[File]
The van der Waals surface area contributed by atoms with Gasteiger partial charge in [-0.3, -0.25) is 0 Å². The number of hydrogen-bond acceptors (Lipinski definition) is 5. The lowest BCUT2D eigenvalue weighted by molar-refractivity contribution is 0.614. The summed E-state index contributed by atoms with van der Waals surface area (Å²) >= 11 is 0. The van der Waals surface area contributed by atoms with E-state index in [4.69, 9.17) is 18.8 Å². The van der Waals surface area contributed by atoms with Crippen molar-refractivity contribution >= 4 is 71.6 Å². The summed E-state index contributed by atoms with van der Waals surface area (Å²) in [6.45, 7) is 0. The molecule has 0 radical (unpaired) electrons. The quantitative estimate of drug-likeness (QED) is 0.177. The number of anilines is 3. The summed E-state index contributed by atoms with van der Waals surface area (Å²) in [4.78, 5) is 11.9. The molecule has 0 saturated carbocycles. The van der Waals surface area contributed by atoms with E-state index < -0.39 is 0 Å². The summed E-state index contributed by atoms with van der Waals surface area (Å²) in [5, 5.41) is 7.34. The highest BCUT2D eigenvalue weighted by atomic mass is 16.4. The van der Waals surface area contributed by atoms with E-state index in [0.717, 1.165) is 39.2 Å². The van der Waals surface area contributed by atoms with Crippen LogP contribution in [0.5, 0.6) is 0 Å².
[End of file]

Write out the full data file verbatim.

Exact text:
The van der Waals surface area contributed by atoms with Gasteiger partial charge in [-0.3, -0.25) is 0 Å². The number of hydrogen-bond acceptors (Lipinski definition) is 5. The lowest BCUT2D eigenvalue weighted by molar-refractivity contribution is 0.614. The summed E-state index contributed by atoms with van der Waals surface area (Å²) >= 11 is 0. The van der Waals surface area contributed by atoms with E-state index in [4.69, 9.17) is 18.8 Å². The van der Waals surface area contributed by atoms with Crippen molar-refractivity contribution >= 4 is 71.6 Å². The summed E-state index contributed by atoms with van der Waals surface area (Å²) in [6.45, 7) is 0. The molecule has 0 radical (unpaired) electrons. The quantitative estimate of drug-likeness (QED) is 0.177. The number of anilines is 3. The summed E-state index contributed by atoms with van der Waals surface area (Å²) in [4.78, 5) is 11.9. The molecule has 0 saturated carbocycles. The van der Waals surface area contributed by atoms with E-state index < -0.39 is 0 Å². The summed E-state index contributed by atoms with van der Waals surface area (Å²) in [5, 5.41) is 7.34. The highest BCUT2D eigenvalue weighted by atomic mass is 16.4. The van der Waals surface area contributed by atoms with E-state index in [0.717, 1.165) is 39.2 Å². The van der Waals surface area contributed by atoms with Crippen LogP contribution in [0.5, 0.6) is 0 Å².